the name escapes me, who’s the superintendent now. – [Dorsey and Bill] Malika. – Malika, thank you. And you all had some competition
and different test scores, and there was that sort of era that we talked about
of students, schools, going into the Achievement
School District. The iZone by some accounts, iZone schools that you’ve
run, have done better. But again, that’s
that turnaround model that you’ve focused on. We have a lot of names
and a lot of programs that we all are very familiar
with, but a lot of acronyms, so I wanted to make sure
we stopped for a second. – And I will say we were proud. Chris and I went to
Nashville a few weeks ago and spent time with the
Senate Education Committee and the House
Education Committee and really was able to
share some good news regarding the iZone and some
of the work we’re doing. I think at the end of the day, we were encouraged by some of
the responses and reactions from some of the legislators. – And you bring up
the legislature. At times, I think
you all have felt, but people in Memphis have felt that the legislature
has been on the attack, has been cutting
funding, dictating things to the school system
in Shelby County that were drawn up on a
whiteboard in Nashville and then had to be implemented without really thinking
it all the way through. I think that’s been a
criticism of the legislature. Do you still see
that the legislature, that the legislature
is on the attack in terms of Shelby
County Schools? – So I think attack
may be too strong. One of the things that
Dorsey and I tried to do, it’s very interesting
how Nashville works, and what we found is a
lot of the legislators were caught in a time warp in that they were still thinking when they thought about
Shelby County Schools now, they were just thinking it was
still Memphis City Schools, and so what we were trying to do is get the accurate,
up to date information that we’re not in any way
the same school district that when all this started
you had MCS on decline, you had the Race to the Top Act, and that’s where
the iZone was born. And I have to give Senator
Norris credit for that. That was his suggestion. And then the ASD was
the state’s approach toward turnaround work. So I think a lot of ’em
weren’t really aware about the Vanderbilt study and how well iZone
has been doing. And really, that’s one of the
key pieces of Race to the Top is to try to reach
those schools, and we think we have a model, well, we know we have
a model that works. And one of the things that
the superintendent and I did was to talk to legislators
about the success we’ve had. And so it’s really about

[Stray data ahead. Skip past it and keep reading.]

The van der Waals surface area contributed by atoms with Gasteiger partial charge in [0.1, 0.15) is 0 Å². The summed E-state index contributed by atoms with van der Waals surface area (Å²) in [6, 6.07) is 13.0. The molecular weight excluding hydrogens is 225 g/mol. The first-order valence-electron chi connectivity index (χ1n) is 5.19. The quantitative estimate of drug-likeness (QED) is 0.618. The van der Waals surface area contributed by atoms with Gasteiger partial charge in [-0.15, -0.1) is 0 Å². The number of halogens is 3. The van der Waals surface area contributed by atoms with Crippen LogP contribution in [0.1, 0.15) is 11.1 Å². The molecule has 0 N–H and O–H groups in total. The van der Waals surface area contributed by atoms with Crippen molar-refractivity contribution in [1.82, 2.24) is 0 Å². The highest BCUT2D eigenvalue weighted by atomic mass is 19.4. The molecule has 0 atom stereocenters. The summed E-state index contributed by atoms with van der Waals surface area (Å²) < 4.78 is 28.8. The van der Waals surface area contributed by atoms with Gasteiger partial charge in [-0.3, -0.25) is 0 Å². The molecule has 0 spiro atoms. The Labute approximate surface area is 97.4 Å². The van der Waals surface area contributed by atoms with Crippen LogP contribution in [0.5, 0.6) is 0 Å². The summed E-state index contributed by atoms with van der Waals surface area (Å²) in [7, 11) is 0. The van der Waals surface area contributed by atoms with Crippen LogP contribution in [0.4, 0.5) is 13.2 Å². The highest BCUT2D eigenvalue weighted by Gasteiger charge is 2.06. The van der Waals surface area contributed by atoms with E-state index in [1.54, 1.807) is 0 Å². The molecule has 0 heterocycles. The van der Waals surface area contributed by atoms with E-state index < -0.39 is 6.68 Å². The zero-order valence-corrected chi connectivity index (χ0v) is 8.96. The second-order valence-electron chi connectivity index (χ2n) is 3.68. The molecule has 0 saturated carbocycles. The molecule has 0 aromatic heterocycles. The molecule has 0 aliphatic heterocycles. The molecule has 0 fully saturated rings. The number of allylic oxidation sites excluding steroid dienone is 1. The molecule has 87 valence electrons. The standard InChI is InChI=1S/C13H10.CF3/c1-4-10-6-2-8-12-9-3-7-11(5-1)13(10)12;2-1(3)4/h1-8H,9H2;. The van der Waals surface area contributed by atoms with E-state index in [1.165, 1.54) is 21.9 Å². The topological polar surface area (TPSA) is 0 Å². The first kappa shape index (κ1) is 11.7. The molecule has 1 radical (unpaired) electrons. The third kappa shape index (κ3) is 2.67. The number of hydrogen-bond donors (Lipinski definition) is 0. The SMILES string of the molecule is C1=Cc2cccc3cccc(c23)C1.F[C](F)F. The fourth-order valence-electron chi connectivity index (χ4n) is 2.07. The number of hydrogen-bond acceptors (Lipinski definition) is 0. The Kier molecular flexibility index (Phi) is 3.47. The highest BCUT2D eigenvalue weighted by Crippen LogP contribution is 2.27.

finding a model that works. We’ve found one, so now
we would just like them to invest in that, and we’ve got some pretty optimistic
remarks from them. – So, Chris, you’ve
expressed some real concerns over your five years
on the school board about the relationship
or the coexistence of the conventional
schools, the iZone schools, and the Achievement
School District. Does ESSA do anything to change those concerns that you have? Does it move it further down
the road toward a resolution? – So my understanding of ESSA is to get more of the decision
making down to the state and then the state
to push it down to the local
education authority. So in the sense that decisions are made closer to
the classroom, I think the closer those decisions
are made to the classroom, the more effective they are and
the less expensive they are. So it’s sort of the
peripheral stuff that throws a
wrench in the works, and then also, the key is how
this stuff gets implemented. And so that’s where the
rubber meets the road, so a lot of it you
have to wait and see what comes out of Nashville. You know how often
things change, bills. You think something
is happening, and then they bring
in a caption bill at the end of the session. So we really have to wait ’till this legislative
session is over and see where the dust
settles and the chips fall to know what we’re dealing with. And then we’ll, of course, like the superintendent
and the administration has done a great job
just reacting to that. – And by the same token, it seems as if with funding
for priority schools, whether they’re iZone or
ASD or if they’re just in the bottom five to 10 percent
and not in either program, some kind of general
guarantee from the state that there’s gonna be funding
for all of those schools. Are the iZone schools in a
period of evolution as well in the midst of this, Dorsey? – Yeah, I think
several things… So we have been told
that ESSA will guarantee some amount of funding
for all priority schools. Not quite sure exactly
what that amount will be, but we obviously will adjust. And obviously, the iZone
schools continue to evolve. When we started the work, they were supposed
to be in the iZone, like the ASD, for five years,
and they’d be turned around, and they essentially
could go back without all the
additional supports. Some of the schools that
we have in the iZone that have been there
five years would be fine without the additional supports. Some continue to need supports. But what we don’t
wanna do, Bill, is you have a
school that has been neglected and struggling
for a long time, you finally get
on the right path and you start to lift